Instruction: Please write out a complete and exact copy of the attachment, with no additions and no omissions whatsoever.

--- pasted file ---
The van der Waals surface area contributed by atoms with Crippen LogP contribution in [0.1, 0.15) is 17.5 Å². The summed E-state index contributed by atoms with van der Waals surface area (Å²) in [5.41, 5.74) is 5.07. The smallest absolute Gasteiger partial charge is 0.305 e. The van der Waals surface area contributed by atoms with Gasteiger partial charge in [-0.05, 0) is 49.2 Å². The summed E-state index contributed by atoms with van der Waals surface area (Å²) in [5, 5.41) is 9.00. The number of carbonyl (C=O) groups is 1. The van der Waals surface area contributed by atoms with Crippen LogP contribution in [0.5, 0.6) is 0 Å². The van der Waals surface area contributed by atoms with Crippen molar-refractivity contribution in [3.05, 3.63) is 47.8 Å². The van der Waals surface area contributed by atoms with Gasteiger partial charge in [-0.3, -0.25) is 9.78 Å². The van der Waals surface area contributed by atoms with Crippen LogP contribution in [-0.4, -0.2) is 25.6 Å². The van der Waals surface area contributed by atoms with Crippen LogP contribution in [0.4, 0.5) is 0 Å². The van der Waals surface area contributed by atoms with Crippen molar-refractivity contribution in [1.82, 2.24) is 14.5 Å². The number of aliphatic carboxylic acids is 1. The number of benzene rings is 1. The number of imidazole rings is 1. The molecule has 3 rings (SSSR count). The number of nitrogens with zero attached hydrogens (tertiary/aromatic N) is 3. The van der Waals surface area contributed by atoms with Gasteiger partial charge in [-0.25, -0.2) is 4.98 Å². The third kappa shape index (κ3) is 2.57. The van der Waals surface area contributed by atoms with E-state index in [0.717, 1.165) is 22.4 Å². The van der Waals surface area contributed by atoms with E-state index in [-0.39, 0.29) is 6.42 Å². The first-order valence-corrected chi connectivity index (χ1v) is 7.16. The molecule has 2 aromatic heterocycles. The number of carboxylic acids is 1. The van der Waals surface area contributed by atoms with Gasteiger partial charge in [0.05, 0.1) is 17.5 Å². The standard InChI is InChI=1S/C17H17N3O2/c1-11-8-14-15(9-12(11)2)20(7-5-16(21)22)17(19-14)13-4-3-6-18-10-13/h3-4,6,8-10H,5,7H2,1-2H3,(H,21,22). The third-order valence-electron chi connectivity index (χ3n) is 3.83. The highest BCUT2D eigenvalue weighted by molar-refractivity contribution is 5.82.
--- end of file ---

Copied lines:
The van der Waals surface area contributed by atoms with Crippen LogP contribution in [0.1, 0.15) is 17.5 Å². The summed E-state index contributed by atoms with van der Waals surface area (Å²) in [5.41, 5.74) is 5.07. The smallest absolute Gasteiger partial charge is 0.305 e. The van der Waals surface area contributed by atoms with Gasteiger partial charge in [-0.05, 0) is 49.2 Å². The summed E-state index contributed by atoms with van der Waals surface area (Å²) in [5, 5.41) is 9.00. The number of carbonyl (C=O) groups is 1. The van der Waals surface area contributed by atoms with Crippen LogP contribution in [0.5, 0.6) is 0 Å². The van der Waals surface area contributed by atoms with Crippen molar-refractivity contribution in [3.05, 3.63) is 47.8 Å². The van der Waals surface area contributed by atoms with Gasteiger partial charge in [-0.3, -0.25) is 9.78 Å². The van der Waals surface area contributed by atoms with Crippen LogP contribution in [-0.4, -0.2) is 25.6 Å². The van der Waals surface area contributed by atoms with Crippen LogP contribution in [0.4, 0.5) is 0 Å². The van der Waals surface area contributed by atoms with Crippen molar-refractivity contribution in [1.82, 2.24) is 14.5 Å². The number of aliphatic carboxylic acids is 1. The number of benzene rings is 1. The number of imidazole rings is 1. The molecule has 3 rings (SSSR count). The number of nitrogens with zero attached hydrogens (tertiary/aromatic N) is 3. The van der Waals surface area contributed by atoms with Gasteiger partial charge in [-0.25, -0.2) is 4.98 Å². The third kappa shape index (κ3) is 2.57. The van der Waals surface area contributed by atoms with E-state index in [0.717, 1.165) is 22.4 Å². The van der Waals surface area contributed by atoms with E-state index in [-0.39, 0.29) is 6.42 Å². The first-order valence-corrected chi connectivity index (χ1v) is 7.16. The molecule has 2 aromatic heterocycles. The number of carboxylic acids is 1. The van der Waals surface area contributed by atoms with Gasteiger partial charge in [0.05, 0.1) is 17.5 Å². The standard InChI is InChI=1S/C17H17N3O2/c1-11-8-14-15(9-12(11)2)20(7-5-16(21)22)17(19-14)13-4-3-6-18-10-13/h3-4,6,8-10H,5,7H2,1-2H3,(H,21,22). The third-order valence-electron chi connectivity index (χ3n) is 3.83. The highest BCUT2D eigenvalue weighted by molar-refractivity contribution is 5.82.